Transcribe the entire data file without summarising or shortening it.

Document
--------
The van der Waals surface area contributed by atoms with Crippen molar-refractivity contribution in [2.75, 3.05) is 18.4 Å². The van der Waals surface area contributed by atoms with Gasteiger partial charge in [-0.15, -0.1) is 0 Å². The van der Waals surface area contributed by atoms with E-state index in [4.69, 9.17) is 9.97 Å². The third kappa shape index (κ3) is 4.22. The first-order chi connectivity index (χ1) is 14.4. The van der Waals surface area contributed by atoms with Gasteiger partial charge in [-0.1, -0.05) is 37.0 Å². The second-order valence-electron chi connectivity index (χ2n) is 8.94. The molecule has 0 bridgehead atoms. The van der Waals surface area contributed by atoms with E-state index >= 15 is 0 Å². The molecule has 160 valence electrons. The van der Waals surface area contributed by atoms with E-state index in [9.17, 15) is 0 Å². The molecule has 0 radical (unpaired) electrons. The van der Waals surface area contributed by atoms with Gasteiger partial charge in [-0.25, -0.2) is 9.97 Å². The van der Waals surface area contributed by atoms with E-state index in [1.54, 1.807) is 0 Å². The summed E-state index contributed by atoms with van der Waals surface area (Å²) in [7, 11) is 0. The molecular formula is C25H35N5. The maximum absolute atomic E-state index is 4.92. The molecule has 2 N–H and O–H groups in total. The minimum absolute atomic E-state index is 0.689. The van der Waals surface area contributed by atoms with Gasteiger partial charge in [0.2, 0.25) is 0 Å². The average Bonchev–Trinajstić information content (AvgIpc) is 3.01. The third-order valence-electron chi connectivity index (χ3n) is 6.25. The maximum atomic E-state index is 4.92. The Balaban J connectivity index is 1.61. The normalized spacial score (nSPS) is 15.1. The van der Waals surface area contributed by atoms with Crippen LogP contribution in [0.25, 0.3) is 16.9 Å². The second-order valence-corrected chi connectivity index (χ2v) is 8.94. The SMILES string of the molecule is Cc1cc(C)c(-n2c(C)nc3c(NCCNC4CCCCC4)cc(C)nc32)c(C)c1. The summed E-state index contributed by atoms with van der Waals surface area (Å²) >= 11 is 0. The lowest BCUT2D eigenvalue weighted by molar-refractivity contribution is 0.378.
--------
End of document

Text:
The van der Waals surface area contributed by atoms with Crippen molar-refractivity contribution in [2.75, 3.05) is 18.4 Å². The van der Waals surface area contributed by atoms with Gasteiger partial charge in [-0.15, -0.1) is 0 Å². The van der Waals surface area contributed by atoms with E-state index in [4.69, 9.17) is 9.97 Å². The third kappa shape index (κ3) is 4.22. The first-order chi connectivity index (χ1) is 14.4. The van der Waals surface area contributed by atoms with Gasteiger partial charge in [-0.1, -0.05) is 37.0 Å². The second-order valence-electron chi connectivity index (χ2n) is 8.94. The molecule has 0 bridgehead atoms. The van der Waals surface area contributed by atoms with E-state index >= 15 is 0 Å². The molecule has 160 valence electrons. The van der Waals surface area contributed by atoms with E-state index in [9.17, 15) is 0 Å². The molecule has 0 radical (unpaired) electrons. The van der Waals surface area contributed by atoms with Gasteiger partial charge in [-0.25, -0.2) is 9.97 Å². The van der Waals surface area contributed by atoms with E-state index in [1.54, 1.807) is 0 Å². The summed E-state index contributed by atoms with van der Waals surface area (Å²) in [7, 11) is 0. The molecular formula is C25H35N5. The maximum absolute atomic E-state index is 4.92. The molecule has 2 N–H and O–H groups in total. The minimum absolute atomic E-state index is 0.689. The van der Waals surface area contributed by atoms with Gasteiger partial charge in [0.2, 0.25) is 0 Å². The average Bonchev–Trinajstić information content (AvgIpc) is 3.01. The third-order valence-electron chi connectivity index (χ3n) is 6.25. The maximum atomic E-state index is 4.92. The Balaban J connectivity index is 1.61. The normalized spacial score (nSPS) is 15.1. The van der Waals surface area contributed by atoms with Crippen LogP contribution in [0.25, 0.3) is 16.9 Å². The second-order valence-corrected chi connectivity index (χ2v) is 8.94. The SMILES string of the molecule is Cc1cc(C)c(-n2c(C)nc3c(NCCNC4CCCCC4)cc(C)nc32)c(C)c1. The summed E-state index contributed by atoms with van der Waals surface area (Å²) >= 11 is 0. The lowest BCUT2D eigenvalue weighted by molar-refractivity contribution is 0.378.